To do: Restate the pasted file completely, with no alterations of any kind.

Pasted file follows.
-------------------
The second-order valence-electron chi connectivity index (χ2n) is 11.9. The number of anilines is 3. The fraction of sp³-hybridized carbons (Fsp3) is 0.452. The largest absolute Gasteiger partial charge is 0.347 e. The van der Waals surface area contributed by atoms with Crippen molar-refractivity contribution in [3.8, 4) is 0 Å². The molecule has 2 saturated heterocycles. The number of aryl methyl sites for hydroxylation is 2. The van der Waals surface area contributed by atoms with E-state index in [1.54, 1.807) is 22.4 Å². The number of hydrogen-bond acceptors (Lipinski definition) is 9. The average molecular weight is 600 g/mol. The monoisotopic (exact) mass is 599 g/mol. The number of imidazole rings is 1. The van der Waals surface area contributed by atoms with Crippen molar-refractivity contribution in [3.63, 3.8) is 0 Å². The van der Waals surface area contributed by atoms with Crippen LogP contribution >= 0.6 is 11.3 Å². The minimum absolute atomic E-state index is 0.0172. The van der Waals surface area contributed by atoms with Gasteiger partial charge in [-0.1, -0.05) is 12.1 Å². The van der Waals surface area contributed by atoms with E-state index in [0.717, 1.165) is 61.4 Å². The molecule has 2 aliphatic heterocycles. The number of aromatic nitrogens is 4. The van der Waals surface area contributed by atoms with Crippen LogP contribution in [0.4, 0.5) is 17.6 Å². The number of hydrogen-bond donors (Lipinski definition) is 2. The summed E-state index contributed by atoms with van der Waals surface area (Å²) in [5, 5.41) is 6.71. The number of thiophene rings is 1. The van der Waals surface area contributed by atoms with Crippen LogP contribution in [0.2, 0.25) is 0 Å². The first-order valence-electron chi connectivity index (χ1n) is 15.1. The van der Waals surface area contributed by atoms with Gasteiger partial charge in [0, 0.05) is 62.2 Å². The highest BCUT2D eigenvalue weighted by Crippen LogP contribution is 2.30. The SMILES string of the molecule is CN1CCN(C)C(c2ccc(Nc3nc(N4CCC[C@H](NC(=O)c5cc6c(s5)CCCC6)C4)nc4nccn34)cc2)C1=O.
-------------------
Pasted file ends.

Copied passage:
The second-order valence-electron chi connectivity index (χ2n) is 11.9. The number of anilines is 3. The fraction of sp³-hybridized carbons (Fsp3) is 0.452. The largest absolute Gasteiger partial charge is 0.347 e. The van der Waals surface area contributed by atoms with Crippen molar-refractivity contribution in [3.8, 4) is 0 Å². The molecule has 2 saturated heterocycles. The number of aryl methyl sites for hydroxylation is 2. The van der Waals surface area contributed by atoms with E-state index in [1.54, 1.807) is 22.4 Å². The number of hydrogen-bond acceptors (Lipinski definition) is 9. The average molecular weight is 600 g/mol. The monoisotopic (exact) mass is 599 g/mol. The number of imidazole rings is 1. The van der Waals surface area contributed by atoms with Crippen molar-refractivity contribution in [3.63, 3.8) is 0 Å². The van der Waals surface area contributed by atoms with Crippen LogP contribution >= 0.6 is 11.3 Å². The minimum absolute atomic E-state index is 0.0172. The van der Waals surface area contributed by atoms with Gasteiger partial charge in [-0.1, -0.05) is 12.1 Å². The van der Waals surface area contributed by atoms with E-state index in [0.717, 1.165) is 61.4 Å². The molecule has 2 aliphatic heterocycles. The number of aromatic nitrogens is 4. The van der Waals surface area contributed by atoms with Crippen LogP contribution in [0.4, 0.5) is 17.6 Å². The number of hydrogen-bond donors (Lipinski definition) is 2. The summed E-state index contributed by atoms with van der Waals surface area (Å²) in [5, 5.41) is 6.71. The number of thiophene rings is 1. The van der Waals surface area contributed by atoms with Crippen LogP contribution in [0.2, 0.25) is 0 Å². The first-order valence-electron chi connectivity index (χ1n) is 15.1. The van der Waals surface area contributed by atoms with Gasteiger partial charge in [0, 0.05) is 62.2 Å². The highest BCUT2D eigenvalue weighted by Crippen LogP contribution is 2.30. The SMILES string of the molecule is CN1CCN(C)C(c2ccc(Nc3nc(N4CCC[C@H](NC(=O)c5cc6c(s5)CCCC6)C4)nc4nccn34)cc2)C1=O.